Friendship and life skills: Volleyball in Zambia


“It’s so hard to put into words the experiences that we have had over the last two years. There have been a ton of challenges and it has changed the way I think about life.”

For Emma Fox, Saints Volleyball Outreach (SVO) volunteer, the Zambian project has a special place in her heart. Emma and St Andrews Volleyball President Hannah Berwian make up two of the five original members of the SVO programme which launched in the autumn of 2012. I was grateful to interview both Emma and Hannah, where I followed the story of their incredible journey and marvelled at the concept of a volleyball team from the University of St Andrews making a difference in Zambian schools.

SVO was launched in 2012 after founding member Britt Martin returned from a volunteering trip in the capital of Zambia, Lusaka. In volunteering as a volleyball coach she was amazed by the Zambian pupils’ enthusiasm to learn and impressed by their knowledge of the game and their skills. Low popularity levels for the sport in the UK meant that there was a lack of volunteers. This was irritating, especially when Britt witnessed a group of young people in Zambia who were eager to learn. This is why the initiative was launched.

A foundation for success and this support system, coupled with encouragement from the Athletic Union, propelled it to fruition. After the success of their first trip in the summer of 2012, the five girls became seven and they set to work planning their next trip for May 2014.

From busking in the streets to “volleying” across Edinburgh, to a date auction, the girls appealed for sponsorship through myriad events. Fundraising is integral and a lot of effort is put into organising drives. As Emma states: “most of the costs go into really implementing our programme in Zambia. Last year the big focus was that as little money as possible would go into our flights, that we would cover those costs through individual fundraising. All the group fundraising would go towards the actual projects we undertook in Zambia”.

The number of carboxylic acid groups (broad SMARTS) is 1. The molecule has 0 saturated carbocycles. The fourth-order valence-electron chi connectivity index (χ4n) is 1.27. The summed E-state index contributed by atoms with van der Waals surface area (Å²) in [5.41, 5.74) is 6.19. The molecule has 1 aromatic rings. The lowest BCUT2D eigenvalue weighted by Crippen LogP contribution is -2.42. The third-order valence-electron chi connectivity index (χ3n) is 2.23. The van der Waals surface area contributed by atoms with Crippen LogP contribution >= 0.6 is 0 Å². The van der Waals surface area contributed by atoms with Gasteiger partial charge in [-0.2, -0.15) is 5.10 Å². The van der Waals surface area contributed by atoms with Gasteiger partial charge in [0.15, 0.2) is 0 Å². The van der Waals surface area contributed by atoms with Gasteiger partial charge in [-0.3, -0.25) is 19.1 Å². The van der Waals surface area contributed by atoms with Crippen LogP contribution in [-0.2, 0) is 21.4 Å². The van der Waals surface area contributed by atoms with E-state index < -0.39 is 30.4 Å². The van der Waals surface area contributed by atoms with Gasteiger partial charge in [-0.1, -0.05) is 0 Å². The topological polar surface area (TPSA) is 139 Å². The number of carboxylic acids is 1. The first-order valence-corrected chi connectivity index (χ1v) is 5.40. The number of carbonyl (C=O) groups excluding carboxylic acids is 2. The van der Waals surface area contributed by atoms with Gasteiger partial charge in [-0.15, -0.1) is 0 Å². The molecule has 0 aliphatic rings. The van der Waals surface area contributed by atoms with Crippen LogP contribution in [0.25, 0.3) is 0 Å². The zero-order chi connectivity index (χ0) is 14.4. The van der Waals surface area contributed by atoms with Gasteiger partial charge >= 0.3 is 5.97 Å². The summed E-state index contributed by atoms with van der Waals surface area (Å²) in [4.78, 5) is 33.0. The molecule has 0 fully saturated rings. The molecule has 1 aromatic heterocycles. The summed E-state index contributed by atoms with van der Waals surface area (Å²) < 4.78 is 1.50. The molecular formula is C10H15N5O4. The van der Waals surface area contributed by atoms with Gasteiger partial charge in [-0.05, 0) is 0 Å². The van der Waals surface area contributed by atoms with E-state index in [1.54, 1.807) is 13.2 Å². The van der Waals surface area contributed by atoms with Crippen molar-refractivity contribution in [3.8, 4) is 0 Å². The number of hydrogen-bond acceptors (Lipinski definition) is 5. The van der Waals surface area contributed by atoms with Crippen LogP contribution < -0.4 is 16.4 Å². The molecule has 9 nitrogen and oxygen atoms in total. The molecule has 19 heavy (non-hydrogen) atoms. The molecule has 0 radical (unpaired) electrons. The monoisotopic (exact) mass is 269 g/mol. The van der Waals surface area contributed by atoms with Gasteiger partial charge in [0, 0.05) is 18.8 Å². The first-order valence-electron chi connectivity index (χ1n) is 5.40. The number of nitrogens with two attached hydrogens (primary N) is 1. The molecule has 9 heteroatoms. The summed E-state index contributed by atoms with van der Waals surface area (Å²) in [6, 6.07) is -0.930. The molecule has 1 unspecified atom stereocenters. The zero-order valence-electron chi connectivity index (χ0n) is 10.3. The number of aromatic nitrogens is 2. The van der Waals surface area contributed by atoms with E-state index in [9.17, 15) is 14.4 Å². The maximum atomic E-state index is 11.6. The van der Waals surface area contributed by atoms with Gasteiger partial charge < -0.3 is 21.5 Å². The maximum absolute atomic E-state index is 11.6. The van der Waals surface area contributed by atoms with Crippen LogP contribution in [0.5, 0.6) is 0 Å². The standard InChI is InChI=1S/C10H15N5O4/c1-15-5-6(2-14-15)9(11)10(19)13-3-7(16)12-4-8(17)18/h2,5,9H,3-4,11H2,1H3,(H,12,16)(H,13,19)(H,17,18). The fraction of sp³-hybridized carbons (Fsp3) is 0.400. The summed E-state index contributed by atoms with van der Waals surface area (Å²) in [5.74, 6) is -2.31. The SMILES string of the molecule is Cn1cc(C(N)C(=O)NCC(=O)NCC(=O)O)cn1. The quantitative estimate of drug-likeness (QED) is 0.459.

It is hard to verbalise the experiences that this group of girls were part of in 2014. Each day, they would split up into teams to ensure that their reach within the Zambian community was widespread.

A typical day consisted of a placement at school, where the girls would begin with P.E. sessions in the morning and follow on with afternoon sessions of volleyball practice. The focus was not solely on volleyball, though. As Hannah points out: “These P.E. sessions were not just about learning the technique of a sport: we also taught some kind of life skill. For example, we would work on certain values and communication skills but we would also talk about drugs and HIV/ AIDS prevention”.

The latter is of huge importance as Zambia has one of the worst known HIV and AIDS records. UN statistics from 2013 estimate that there are approximately 150,000 children aged 0-14 living with AIDS. Through sport, SVO are able to help the children respond or prepare for challenges that they may face by providing them with important information and offering them support.

In Chipata,Emma undertook coaching duties for an U17 boys team. This group of players boasted an impressive skill level and they would challenge any British team their age. She was impressed by the camaraderie between the players and each day she watched them connect and grow closer together as an effective unit.